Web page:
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The Power of Silence in Leadership
The emotionally intelligent leader knows what to say and when to say it. Or when not to speak at all.
Who's a leader that has influenced you?
It could be someone famous, like a politician or business executive from the past or present. Or maybe you've got someone in mind who you worked with.
And what is it that makes them stand out to you? Maybe it's the way they spoke. Or how they were able to take something complex and make it easier to understand.
When you consider whatever those elements were, I'll almost guarantee that your inspiration had a high degree of emotional intelligence, or EQ.
For me, that leader was Andy Ferrara. Andy was my CEO at Boston Healthcare Associates and his leadership style was calm and reassuring. And the one trait that he displayed that captured my attention the most was his silence.
We'd all be in a meeting – the whole company – and he would just sit there, silently.
How does silence equate with great leadership? It's part of the makeup of emotional intelligence.
The Emotionwally Intelligent Leader
We've discussed emotional intelligence before. You'll recall that taking stock of your own emotions and those of others takes a certain degree of maturity. And your emotional quotient, or your EQ, can be broken down into four key elements for shorthand:
Social awareness (or empathy)
Being a good leader means having a sense of the world around you and what your role in it should be.
And often times, what you don't say speaks far more loudly than what you do say.
When so many bits of information are flying around, both online and off, and attention seems scattered, it's easy to offer a knee-jerk reaction and spout something off. We've seen "tweetstorms" from various executives. They're not pretty.
As an emotionally-intelligent leader, you should be aware of yourself, your colleagues, and your environment. Your colleagues and employees look to you to set an example, and when you're able to refrain from mouthing off, it shows that you're in control of yourself, which in turn demonstrates that you have the ability to be in control of your company.
Good Leaders Are Calming Forces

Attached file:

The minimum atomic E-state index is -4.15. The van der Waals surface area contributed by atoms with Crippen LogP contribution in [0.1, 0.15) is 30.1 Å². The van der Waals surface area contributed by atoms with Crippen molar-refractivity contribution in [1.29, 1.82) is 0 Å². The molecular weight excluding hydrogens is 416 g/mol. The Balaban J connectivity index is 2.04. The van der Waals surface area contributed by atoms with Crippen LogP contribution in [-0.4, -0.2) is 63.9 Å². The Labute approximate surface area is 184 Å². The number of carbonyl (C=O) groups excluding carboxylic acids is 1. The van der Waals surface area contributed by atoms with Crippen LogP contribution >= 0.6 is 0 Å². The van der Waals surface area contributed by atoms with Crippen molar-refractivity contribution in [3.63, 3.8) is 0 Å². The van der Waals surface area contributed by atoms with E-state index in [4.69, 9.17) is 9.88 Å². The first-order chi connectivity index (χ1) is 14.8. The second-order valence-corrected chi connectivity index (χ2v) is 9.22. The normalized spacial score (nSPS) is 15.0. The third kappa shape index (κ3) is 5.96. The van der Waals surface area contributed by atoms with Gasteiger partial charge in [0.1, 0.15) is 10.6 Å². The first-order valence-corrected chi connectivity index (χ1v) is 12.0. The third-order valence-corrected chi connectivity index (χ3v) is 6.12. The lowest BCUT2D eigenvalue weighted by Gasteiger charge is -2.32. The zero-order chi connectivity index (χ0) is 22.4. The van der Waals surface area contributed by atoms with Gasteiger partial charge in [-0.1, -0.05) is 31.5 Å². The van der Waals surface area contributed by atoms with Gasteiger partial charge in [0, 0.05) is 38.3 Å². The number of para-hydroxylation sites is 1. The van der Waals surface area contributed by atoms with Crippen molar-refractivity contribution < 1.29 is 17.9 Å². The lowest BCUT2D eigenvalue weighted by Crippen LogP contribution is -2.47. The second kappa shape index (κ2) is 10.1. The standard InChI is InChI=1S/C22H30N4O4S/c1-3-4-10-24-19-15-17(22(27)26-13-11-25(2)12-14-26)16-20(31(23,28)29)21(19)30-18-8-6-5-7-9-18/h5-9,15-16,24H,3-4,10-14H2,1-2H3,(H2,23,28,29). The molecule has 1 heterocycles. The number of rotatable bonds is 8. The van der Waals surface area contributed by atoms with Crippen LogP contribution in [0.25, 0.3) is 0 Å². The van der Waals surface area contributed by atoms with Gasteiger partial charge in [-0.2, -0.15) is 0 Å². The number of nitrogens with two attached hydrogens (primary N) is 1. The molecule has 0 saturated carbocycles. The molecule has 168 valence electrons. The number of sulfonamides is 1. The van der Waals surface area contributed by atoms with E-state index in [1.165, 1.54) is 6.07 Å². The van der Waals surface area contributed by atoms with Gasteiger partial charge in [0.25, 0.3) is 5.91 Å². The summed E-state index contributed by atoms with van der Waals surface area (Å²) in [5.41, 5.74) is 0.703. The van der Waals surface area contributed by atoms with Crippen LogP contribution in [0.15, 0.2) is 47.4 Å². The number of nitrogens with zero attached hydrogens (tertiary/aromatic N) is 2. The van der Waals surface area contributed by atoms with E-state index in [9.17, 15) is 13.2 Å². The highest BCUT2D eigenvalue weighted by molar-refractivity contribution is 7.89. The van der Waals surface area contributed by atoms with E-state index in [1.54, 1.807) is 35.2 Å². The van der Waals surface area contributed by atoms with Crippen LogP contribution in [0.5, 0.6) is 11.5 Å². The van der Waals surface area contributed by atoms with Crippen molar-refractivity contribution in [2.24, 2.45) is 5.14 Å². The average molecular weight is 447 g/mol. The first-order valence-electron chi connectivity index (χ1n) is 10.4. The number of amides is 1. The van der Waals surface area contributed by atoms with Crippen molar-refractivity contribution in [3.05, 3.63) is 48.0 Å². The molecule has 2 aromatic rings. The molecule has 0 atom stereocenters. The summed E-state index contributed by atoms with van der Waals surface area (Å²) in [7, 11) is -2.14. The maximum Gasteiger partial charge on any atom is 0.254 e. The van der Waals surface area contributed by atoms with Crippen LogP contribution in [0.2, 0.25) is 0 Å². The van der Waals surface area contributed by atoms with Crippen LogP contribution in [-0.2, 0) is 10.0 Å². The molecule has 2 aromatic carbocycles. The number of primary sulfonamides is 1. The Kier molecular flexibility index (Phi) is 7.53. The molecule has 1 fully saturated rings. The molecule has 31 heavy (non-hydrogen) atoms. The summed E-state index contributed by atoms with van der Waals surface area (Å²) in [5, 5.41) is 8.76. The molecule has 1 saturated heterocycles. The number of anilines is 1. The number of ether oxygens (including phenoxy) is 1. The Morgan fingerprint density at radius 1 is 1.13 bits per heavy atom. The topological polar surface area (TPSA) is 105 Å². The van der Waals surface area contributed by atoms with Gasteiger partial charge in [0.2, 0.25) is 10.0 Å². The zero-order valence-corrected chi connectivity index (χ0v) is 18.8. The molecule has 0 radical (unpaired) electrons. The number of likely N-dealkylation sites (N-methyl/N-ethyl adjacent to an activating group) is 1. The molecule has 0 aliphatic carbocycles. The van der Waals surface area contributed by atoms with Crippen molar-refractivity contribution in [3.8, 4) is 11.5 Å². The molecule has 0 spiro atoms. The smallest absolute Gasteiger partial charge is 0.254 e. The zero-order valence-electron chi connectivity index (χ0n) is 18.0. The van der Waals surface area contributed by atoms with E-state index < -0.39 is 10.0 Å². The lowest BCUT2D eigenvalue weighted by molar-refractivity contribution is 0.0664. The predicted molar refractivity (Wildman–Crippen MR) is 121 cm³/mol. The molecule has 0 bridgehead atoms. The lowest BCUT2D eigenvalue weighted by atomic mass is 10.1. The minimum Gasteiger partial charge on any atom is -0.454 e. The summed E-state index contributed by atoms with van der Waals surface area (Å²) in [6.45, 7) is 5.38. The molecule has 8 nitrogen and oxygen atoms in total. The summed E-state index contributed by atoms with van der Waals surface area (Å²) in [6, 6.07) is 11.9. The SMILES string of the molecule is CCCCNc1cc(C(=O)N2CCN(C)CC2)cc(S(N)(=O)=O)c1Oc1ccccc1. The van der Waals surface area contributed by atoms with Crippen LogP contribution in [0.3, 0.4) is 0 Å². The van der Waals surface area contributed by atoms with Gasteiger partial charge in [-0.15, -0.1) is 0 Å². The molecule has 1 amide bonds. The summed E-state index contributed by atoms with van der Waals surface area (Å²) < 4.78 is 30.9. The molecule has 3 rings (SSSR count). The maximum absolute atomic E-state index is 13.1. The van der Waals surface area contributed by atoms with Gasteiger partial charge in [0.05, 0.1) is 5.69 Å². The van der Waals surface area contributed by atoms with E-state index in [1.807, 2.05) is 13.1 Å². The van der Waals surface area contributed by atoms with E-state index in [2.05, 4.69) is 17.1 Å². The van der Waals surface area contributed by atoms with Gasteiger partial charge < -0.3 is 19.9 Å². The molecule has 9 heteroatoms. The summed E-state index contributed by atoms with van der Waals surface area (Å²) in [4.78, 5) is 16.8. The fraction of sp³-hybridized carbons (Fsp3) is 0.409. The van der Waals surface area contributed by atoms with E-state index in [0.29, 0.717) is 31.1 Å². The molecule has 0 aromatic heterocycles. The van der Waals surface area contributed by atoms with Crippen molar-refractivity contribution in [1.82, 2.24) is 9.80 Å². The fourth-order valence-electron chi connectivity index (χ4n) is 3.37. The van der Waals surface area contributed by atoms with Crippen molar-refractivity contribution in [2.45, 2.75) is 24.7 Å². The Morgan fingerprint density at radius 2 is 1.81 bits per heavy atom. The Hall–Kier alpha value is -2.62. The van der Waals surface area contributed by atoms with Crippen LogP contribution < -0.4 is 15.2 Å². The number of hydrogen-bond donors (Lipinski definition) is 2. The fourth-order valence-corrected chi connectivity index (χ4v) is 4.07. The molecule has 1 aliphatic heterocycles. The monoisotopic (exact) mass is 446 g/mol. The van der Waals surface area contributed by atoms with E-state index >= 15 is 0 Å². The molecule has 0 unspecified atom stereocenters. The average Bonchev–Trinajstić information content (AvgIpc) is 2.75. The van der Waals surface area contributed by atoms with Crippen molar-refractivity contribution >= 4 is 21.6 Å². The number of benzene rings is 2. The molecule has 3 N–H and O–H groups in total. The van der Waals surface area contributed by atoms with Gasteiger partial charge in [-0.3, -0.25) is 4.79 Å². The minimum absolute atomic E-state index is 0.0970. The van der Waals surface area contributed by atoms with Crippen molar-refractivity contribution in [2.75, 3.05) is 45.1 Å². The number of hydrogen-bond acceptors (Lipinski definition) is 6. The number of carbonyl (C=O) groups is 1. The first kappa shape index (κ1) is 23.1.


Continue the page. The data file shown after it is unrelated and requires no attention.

Doris Kearns Goodwin’s latest book Leadership in Turbulent Times is almost a handbook for crisis management and good leadership. In it, Goodwin draws conclusions from her previous researches on Abraham Lincoln, Lyndon Johnson, Theodore Roosevelt, and Franklin Delano Roosevelt.
Namely, each of these presidents had the ability to be self-aware, self-reflective, show humility, and learn empathy through adversity. All hallmarks of emotionally intelligent leaders.
But they also observed the situation around them and listened closely to their advisors – indeed, Lincoln even assembled his cabinet based on differing opinions. Goodwin's book on that was Team of Rivals.
So how was it that Andy's silent approach in meetings made him an exemplar for me?
When there was discussion about some topic that affected the company, Andy let everyone have their say. He didn't interject. He didn't interrupt. He just sat there and observed.
Only after everyone had spoken would Andy chime in. And he did so with great wisdom, having the benefit of being able to process the input and consider his words carefully.
If you think you need to have something to say about everything, think again. The quips, retorts, and wisecracks may be good in lighter situations, but when people look to you for leadership, they expect you to be a sage.
And being the wise one in the room means observing, taking in information, assessing the mood, and knowing how your reaction will be judged. In some cases, your absence of witticisms may be the wisest reaction.
It's something we've known for over 2,000 years.
“Silence is one of the great arts of conversation.” — Cicero
Think about that the next time you're tempted to immediately offer your not-so-humble opinion.
Remaining silent may be the one thing that speaks volumes.
Thanks, and I’ll see you on the internet.